In ‘Plotting or pantsing’, I discussed why I think plotting – at least at a basic level – can be helpful to writers, whether they be plotters or pantsers. But what exactly is plot? And how does one go about plotting a novel?
Firstly, it’s important to realise that the plot and structure of a novel are two different things, which many new writers mistakenly think of as one. John Truby, author of The Anatomy of Story, describes plot as:
‘…the under-the-surface weaving of various lines of action or sets of events that the story builds steadily from the beginning through the middle to the end … It is a combination of what happens and how those events are revealed to the audience.’
At a very basic level, plot is what happens – the main events of your story and how they relate to each other – whereas structure is how the different parts of your novel are arranged – eg: how the chapters and scenes are broken up, what the conflict is, what the climax is and so on. Some novels are structured in a linear, chronological order, some are not, having chapters moving back and forth through time.
You will probably have read articles saying there are seven or ten or twenty or whatever number of plot types. I even came across a book titled Plotto, written by a William Wallace Cook in 1928, that suggests there are 1,462 plot types! So should you worry about what type of plot you’ll be writing? At this stage, I’d say no – the type of plot you’ll be writing will develop organically as you plot your story.
If you’ve researched plotting, you will also have come across some or all of these plot structures: the three or five act structure, the hero’s journey, the episodic plot, the parallel plot, and the flashback plot. And while I can see how such structures can be useful, I think there is the danger that trying to fit one’s story into such structures from the beginning can make your story formulaic [which is perhaps why pantser shy away from plotting?]. And what if the story you want to tell doesn’t fall into these formulae? Just as I suggested you ignore the various types of plot at this stage, I now also suggest you ignore the various structures, because I believe this will also become obvious as you plot. So how do you plot, if ignoring types and structures?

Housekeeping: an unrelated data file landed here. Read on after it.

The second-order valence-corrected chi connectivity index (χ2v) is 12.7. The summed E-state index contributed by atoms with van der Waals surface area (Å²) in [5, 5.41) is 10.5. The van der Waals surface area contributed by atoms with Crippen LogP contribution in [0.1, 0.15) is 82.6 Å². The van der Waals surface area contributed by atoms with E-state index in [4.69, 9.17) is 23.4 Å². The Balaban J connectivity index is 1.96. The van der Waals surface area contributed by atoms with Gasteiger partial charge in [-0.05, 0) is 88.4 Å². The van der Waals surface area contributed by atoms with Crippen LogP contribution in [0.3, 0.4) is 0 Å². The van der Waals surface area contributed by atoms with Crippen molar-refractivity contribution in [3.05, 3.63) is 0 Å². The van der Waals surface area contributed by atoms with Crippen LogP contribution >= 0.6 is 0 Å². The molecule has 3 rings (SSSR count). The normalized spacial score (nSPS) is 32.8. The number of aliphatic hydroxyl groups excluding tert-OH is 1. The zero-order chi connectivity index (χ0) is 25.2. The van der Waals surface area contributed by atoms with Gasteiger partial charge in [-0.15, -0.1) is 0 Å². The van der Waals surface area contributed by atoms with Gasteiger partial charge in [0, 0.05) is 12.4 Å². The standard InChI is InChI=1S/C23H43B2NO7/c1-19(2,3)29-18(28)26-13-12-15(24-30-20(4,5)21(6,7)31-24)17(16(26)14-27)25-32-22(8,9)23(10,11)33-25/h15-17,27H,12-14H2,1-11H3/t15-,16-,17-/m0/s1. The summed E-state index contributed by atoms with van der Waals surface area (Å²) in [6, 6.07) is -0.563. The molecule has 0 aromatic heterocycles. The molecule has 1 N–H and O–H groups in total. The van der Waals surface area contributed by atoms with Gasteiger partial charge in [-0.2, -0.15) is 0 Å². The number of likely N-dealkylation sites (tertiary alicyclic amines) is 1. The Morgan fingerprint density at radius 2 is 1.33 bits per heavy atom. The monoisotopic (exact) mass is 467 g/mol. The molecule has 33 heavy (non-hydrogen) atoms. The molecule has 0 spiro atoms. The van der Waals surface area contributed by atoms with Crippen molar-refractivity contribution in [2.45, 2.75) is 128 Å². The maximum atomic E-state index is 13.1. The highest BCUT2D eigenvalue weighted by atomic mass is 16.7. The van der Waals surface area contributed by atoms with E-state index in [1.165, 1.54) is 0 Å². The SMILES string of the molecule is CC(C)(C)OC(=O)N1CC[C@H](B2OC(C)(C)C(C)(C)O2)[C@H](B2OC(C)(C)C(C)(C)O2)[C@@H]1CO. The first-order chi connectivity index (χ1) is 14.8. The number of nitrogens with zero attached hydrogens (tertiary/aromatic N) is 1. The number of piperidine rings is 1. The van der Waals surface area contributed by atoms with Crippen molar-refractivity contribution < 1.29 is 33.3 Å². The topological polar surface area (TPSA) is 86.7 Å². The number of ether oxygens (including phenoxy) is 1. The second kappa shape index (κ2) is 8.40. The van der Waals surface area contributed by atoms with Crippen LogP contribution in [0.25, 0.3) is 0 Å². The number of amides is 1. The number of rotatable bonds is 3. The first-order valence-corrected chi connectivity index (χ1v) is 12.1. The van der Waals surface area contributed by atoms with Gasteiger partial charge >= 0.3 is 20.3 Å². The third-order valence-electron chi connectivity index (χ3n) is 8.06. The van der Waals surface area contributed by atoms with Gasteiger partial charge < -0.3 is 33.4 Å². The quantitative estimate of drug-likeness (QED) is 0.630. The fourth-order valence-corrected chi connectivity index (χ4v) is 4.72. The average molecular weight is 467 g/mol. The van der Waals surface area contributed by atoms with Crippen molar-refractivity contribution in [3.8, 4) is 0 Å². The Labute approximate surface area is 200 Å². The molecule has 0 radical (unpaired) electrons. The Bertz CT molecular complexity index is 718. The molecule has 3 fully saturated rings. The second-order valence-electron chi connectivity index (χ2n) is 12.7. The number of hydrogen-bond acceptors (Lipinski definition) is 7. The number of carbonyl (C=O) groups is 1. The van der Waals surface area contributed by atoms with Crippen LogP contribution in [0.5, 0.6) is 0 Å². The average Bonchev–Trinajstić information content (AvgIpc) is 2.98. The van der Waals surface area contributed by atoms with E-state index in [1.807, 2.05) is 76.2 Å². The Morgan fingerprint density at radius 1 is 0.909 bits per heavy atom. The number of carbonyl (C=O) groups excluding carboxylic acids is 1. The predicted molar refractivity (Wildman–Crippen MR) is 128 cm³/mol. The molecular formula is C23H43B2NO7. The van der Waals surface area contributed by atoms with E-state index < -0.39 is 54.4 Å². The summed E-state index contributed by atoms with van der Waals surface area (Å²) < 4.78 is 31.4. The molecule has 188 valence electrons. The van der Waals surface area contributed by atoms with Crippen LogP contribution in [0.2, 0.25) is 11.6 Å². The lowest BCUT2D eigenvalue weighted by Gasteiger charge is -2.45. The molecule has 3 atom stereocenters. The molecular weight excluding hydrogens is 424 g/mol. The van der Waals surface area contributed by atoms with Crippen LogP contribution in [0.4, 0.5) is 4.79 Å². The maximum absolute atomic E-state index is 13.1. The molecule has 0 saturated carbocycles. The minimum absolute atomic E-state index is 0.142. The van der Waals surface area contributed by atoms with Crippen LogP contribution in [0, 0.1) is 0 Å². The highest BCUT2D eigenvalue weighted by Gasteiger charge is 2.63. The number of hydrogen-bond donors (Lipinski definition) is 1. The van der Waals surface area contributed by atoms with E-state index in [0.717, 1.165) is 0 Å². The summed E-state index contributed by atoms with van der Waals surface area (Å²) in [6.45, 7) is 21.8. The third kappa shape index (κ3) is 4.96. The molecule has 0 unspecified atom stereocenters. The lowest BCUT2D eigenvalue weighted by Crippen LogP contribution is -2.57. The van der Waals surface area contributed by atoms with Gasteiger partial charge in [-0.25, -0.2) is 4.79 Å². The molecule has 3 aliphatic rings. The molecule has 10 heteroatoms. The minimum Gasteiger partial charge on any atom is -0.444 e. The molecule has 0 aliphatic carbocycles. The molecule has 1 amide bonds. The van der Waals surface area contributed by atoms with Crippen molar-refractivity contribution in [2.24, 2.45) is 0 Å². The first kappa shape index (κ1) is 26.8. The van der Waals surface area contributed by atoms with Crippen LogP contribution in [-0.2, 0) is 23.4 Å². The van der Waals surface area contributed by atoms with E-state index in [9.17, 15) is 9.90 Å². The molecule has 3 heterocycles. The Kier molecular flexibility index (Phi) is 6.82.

I prefer starting with a mind map. Mind mapping is a highly effective and creative way of generating ideas. It’s a visual representation of all your ideas for this story and how they relate to each other, and you can use it for multiple characters as well as for plots and sub-plots. You can use pen and paper, or download a mind mapping program such as Scapple [which is the one I use]. I strongly recommend using such a program, as pen and paper can become rather messy, as seen in this example, being part of Norman Mailer’s mind map for his novel Harlot’s Ghost.
It is important, when mind mapping, to not censure yourself – write down all your ideas as they occur, even if you think them silly, even if you’re sure you’ll never end up using them. The idea here is to free your creativity, not to judge the value of any one idea.
Here’s how: Get a sheet of paper and a pen, or download a mind mapping program, and in the centre of the page write down your germ of an idea, whether it be a character, a ‘What if?’ or whatever. Around that, write any other idea that comes to you. Include everything that comes to mind – major events, subplots you’ve considered, characters you’ve thought of, and so on. With each idea, ask yourself Who? Why? Where? What? How? When? You’ll probably get a number of possible ideas for each, or some, of these questions; write those ideas down too. Remember, no idea is worthless at this point. Keep doing this until you have no more answers.
Now, for each of those ideas, ask What if? For example, let’s say you have your heroine meet a man at a party. Your ‘what ifs’ could be 1] what if he’s rude to her? 2] ignores her? 3] acts as if he knows her? 4] acts as if he knows a secret about her? 5] wants nothing to do with her? and so on…
Once you have done this until you have no more What ifs to answer, look at each of these ideas and, using different colours to identify what/who they refer to, join them to other ideas they can be linked to or connect with. You can also link possible characters with scenes you’ve thought of, and so on.
Do take your time with this, and when you think you’ve finished, sit back and have a good look – it might seem pretty random at the moment, but that’s okay. This is the backbone of your story.
Now you need to look at ideas that currently stand alone, or are not linked to anything. Do you really need them? If yes, brainstorm ways to have them link to some part of your story and add these ideas to your mind map. It could mean giving that idea to one of your characters. Or does it mean that character will have to travel somewhere for it to happen? Do you need a new character to introduce two other stand alone characters to each other, if they really are important? Or could you add the qualities or quirks you thought of for a minor character to a character that is important to the story, and get rid of the minor character. Or maybe you’d be better off combining two or three characters into one? What if…? What if…? What if…?
When you are sure you have done all you can with your mind map, it’s time to do a timeline, which I talk about in another post. But before you do that, I strongly advise to leave your mind map for a day or so, because now that you’ve started, other ideas are sure to come to you as you go about your day. writingtip #plotting #mindmapFollow